Ned Hopkins's Collection of Haitian Art
In July 1972 my companion and I suddenly found ourselves with time for a vacation. Since our passports had expired, our choice of destinations outside the United States was limited. The Caribbean was among the possibilities. She wanted to relax at a beach resort; I wanted to visit a place that held some historical interest. We compromised on Guadeloupe and Haïti.
Prior to arriving in Port-au-Prince I read up on Haïti. Though my familiarity with painting was then limited to an undergraduate 'art appreciation' course and visits to museums in Europe, I was intrigued by accounts — in guidebooks — of the country's 'self-taught' artists. Even before landing at François Duvalier International Airport, I had resolved to buy something if I found a work I liked.
I liked a lot. In the three galleries I visited, I liked eleven paintings well enough to buy and to haul back to New York City, our home at the time. Packed in jerry-built cardboard cases, the works accompanied us as excess baggage and arrived without incident.
On subsequent visits I returned with well over 100 paintings — similarly packed and carried as baggage — to New York and to airports near my homes in Albany, New York, Washington, D C, Miami, and San Francisco; only one was damaged in any way.
I decided, after that first visit, that I would specialize in Haïtian painting. It was a large enough world to have much variety, I reasoned, but small enough that I could collect works from most of its schools — an impossibility with, say, French or American art. That
its artists were relatively inexpensive was also a consideration, and not a small one.
Among the eleven I bought on my first trip, five remain among my favorites — works by Montas Antoine, Kesnel Franklin, Jacques-Enguerrand Gourgue, Louines Mentor, and Petion Savain. Though I visited Haïti two dozen more times after 1972, and bought paintings on each trip, I doubt the average quality of those purchases was greater than that of my initial buys — except when I picked up works I had commissioned from such masters as Rigaud Benoit, Philomé Obin, and Gourgue himself.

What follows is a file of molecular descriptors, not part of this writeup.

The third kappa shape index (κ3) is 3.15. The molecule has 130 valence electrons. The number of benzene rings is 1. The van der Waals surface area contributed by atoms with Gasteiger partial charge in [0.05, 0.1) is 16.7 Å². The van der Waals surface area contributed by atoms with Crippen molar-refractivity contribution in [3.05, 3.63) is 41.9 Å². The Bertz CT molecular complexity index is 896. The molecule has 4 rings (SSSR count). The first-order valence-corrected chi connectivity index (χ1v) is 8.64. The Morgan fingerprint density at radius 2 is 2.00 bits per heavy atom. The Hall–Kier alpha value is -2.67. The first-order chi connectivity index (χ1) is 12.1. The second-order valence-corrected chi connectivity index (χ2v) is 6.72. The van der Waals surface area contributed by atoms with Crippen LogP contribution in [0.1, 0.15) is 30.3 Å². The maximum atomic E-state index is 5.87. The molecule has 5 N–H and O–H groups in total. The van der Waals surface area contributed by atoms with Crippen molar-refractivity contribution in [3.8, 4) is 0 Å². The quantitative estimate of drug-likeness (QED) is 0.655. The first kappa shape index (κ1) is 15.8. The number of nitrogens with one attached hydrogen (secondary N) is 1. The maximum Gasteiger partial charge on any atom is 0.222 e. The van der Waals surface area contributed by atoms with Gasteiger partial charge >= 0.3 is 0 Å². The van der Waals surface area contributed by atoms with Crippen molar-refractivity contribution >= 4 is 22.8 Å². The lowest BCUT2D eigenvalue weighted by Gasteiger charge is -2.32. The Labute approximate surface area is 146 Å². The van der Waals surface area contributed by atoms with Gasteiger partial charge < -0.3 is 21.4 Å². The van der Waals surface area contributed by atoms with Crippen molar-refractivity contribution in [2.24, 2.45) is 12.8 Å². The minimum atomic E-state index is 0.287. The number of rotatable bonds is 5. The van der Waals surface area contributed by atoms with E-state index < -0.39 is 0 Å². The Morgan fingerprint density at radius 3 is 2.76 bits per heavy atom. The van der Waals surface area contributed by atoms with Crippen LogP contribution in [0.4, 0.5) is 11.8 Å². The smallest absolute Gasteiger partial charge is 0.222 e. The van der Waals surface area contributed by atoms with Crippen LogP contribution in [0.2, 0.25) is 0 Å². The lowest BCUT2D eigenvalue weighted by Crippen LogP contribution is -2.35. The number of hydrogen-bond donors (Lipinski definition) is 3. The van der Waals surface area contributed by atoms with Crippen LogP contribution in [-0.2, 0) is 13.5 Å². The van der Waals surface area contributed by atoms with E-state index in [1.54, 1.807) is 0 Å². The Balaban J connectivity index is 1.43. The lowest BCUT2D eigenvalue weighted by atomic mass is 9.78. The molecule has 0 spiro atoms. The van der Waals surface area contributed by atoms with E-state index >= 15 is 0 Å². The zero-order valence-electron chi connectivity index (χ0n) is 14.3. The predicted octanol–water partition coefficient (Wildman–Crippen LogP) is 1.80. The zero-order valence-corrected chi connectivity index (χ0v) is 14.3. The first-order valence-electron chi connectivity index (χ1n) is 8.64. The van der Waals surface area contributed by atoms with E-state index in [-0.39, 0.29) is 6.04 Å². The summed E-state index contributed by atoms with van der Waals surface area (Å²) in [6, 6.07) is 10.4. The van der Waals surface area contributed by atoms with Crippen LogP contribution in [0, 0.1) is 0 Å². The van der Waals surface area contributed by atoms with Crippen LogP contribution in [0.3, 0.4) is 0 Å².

That first visit was memorable for two other reasons: an evening and dinner spent with the fine artist Nehemy Jean and an enduring friendship formed with a chauffeur-guide who, like so many of his countrymen, is now in the U S.
I have not, alas, been back to Haïti since 1990. Because I'd been accosted in a couple of incidents that could have ended very badly — and because the violence that has plagued the country since the overthrow of Jean-Claude ('Baby Doc') Duvalier in 1986 has often ended very badly indeed — I've stayed away from a country I had come to love.
I have, however, continued acquiring
Haïtian paintings from galleries in the U S and the Caribbean, from
other collectors, and —
until his death in the late '90s — from a dealer who visited once a
year. (Amazingly, he was on the first plane to land in San Francisco following the 1989 Loma Prieta earthquake.)
‰ Each work on the artist pages is linked to an enlargement which may be seen by clicking on the painting.
‰ A florette (_) next to the title of a painting indicates that a photograph of the artist appears alongside the enlargement of that work.
‰ A star (H) next to an artist's name indicates that I commissioned one or more works from him. Those pieces are identified in my narrative.
size of each work on an artist page is geared to its width,
‰ A title in 'quote marks' was supplied by the artist or a gallery owner, or is painted on the front or written on the back of the work.
‰ Some of the photographs of paintings are bad. As time permits I will replace them.
‰ Some of the the photographs of artists come from the websites of galleries, notably Macondo and Medalia. My thanks to all.
‰ Vodou is also spelled vodou and — less justifiably — voodoo, voudon, etc. Most terms associated with the practice, or belief, have both Kréyol (Creole) and Frenchified forms: e.g., lwa/loa, ounfò/humfor, oungan/houngan. I use mostly the Kréyol versions.
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